What to look for: It's hard to be the ruler of an unfamiliar country, and as history has proven, overwhelming military force is no match for a determined insurgency. In other words, expect even more Iraq War metaphors from Dany's story line this year. But if previews are any indication, the Mother of Dragons just might have some new visitors this season — will they be the surge she needs?
Where we left him: His Romeo-and-Juliet love affair with Ygritte came to a predictably tragic end at the battle of Castle Black, but on the plus side, the Night's Watch won, and it doesn't take much to see that the problems of two little people don't amount to a bowl of brown in this crazy world. With nothing left to live for, Jon agreed to undertake a doomed mission to assassinate Mance Rayder, but he was spared the task of killing yet another one of his father figures by the impeccable arrival of Stannis Baratheon's army.
What to look for: As everyone knows, the Night's Watch takes no part in the wars of the realm, but after saving the day, is Stannis really going to let his back go unscratched? If that wasn't enough to test Jon's diplomatic skills, he's also got an army of defeated Wildlings lingering north of the Wall, and he's got to find them a place to stay before they become thousands of blue-eyed mouths to feed.
STANNIS BARATHEON, DAVOS, AND MELISANDRE
Where we left them: After doing enough brooding to turn Dragonstone to Elsinore, Stannis finally roused himself to action thanks to a loan from the Iron Bank of Braavos and a few inspiring pep talks from his buddy Davos. His last-minute arrival turned the tide of the battle outside the Wall, but even that rousing victory wasn't enough to make him smile.
What to look for: Stannis may have saved the realm, but he's still got a long way to go before earning the throne: He's stuck at the Wall, with thousands of miles and an entire Bolton army between him and King's Landing. Now that the Watch is in his debt, look for him to try to use Jon to his advantage. And if that lingering gaze in last season's finale is any indication, Melisandre has her own plans in mind for our newly single Snow.
THE BOLTON BOYS: ROOSE, RAMSAY, AND THEON
Where we left them: What's the point of turning a prisoner of war into a mentally scarred shell of his former self if he can't help with the war effort? Ramsay used Theon to purge the North of its few remaining Ironborn, and for his good work, Roose gave Ramsay the best present a bastard could ask for: legitimacy. That's even better than a hug!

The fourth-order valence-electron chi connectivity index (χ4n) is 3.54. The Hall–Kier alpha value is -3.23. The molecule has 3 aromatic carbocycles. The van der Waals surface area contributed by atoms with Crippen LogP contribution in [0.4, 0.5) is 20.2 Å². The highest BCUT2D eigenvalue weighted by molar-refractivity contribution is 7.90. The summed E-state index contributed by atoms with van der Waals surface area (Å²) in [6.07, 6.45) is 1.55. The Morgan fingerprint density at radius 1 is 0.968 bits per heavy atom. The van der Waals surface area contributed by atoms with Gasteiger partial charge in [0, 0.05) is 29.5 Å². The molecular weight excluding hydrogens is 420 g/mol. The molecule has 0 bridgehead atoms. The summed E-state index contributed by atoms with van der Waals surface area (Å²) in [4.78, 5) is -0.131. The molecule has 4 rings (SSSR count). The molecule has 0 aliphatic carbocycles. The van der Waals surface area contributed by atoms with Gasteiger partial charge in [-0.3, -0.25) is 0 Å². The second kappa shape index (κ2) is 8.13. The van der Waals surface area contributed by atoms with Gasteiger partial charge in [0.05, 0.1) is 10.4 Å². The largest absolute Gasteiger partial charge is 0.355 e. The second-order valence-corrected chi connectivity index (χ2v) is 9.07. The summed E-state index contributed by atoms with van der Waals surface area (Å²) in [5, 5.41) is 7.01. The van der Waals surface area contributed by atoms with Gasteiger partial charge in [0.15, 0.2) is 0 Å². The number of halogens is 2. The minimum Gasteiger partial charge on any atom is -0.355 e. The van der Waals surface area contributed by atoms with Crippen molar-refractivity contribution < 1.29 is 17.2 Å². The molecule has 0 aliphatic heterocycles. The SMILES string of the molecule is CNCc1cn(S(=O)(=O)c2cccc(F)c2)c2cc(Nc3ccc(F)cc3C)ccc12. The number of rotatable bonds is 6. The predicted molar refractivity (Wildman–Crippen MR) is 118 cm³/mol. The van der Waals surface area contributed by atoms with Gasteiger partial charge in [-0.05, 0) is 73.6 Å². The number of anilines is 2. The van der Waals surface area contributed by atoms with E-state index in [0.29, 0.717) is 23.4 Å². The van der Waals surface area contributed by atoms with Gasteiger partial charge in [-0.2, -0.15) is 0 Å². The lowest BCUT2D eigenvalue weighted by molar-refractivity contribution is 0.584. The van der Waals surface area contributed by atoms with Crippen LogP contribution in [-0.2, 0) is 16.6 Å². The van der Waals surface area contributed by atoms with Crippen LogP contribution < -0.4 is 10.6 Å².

What to look for: When we last saw them, the Boltons were headed toward the remains of Winterfell, but they're going to need more than a castle to seal their hold over the North. Could Ramsay Bolton, Westeros's least-eligible bachelor, be getting a bride?
MARGAERY AND LORAS TYRELL
Where we left them: Thanks to her grandmother's machinations, Margaery was spared the prospect of a wedding night with King Joffrey and now finds herself affianced to King Tommen, a young lad whose interests lie more in kittens than crossbows. That's trading up! Loras, meanwhile, spent the season trapped in an unhappy engagement with Cersei Lannister, and was forced to relive Renly's death thanks to a humiliating all-dwarf reenactment of the War of the Five Kings.
What to look for: Margaery's been able to wile her way into Tommen's good graces so far, but we're betting Cersei doesn't let go of her youngest son without a fight. With no Tywin around, Loras is likely free of his looming nuptials with Cersei, but the promise of a religious revival this season means Westeros could end up even worse than Indiana on the gay-rights front.
Where we left her: Witnessing this, which made her do this.
What to look for: She's headed back to Dorne, home to the rest of the Martell family. Will she preach peace and reconciliation with the Lannisters, or revenge? Either way, the Martells have a valuable asset: Cersei's daughter Myrcella, currently fostering at Sunspear.
Where we left him: He smashed Oberyn Martell's mouth like a trial-by-combat all-star, but a poisoned spear left him comatose, with a fever so bad he might as well be walking on the sun.
What to look for: Anton Lesser's Qyburn has been hanging around the edge of the ensemble for a while, and he's got the necromancy skills to turn Gregor into a new fearsome fighting machine. Once she sees his face, Cersei will be a believer.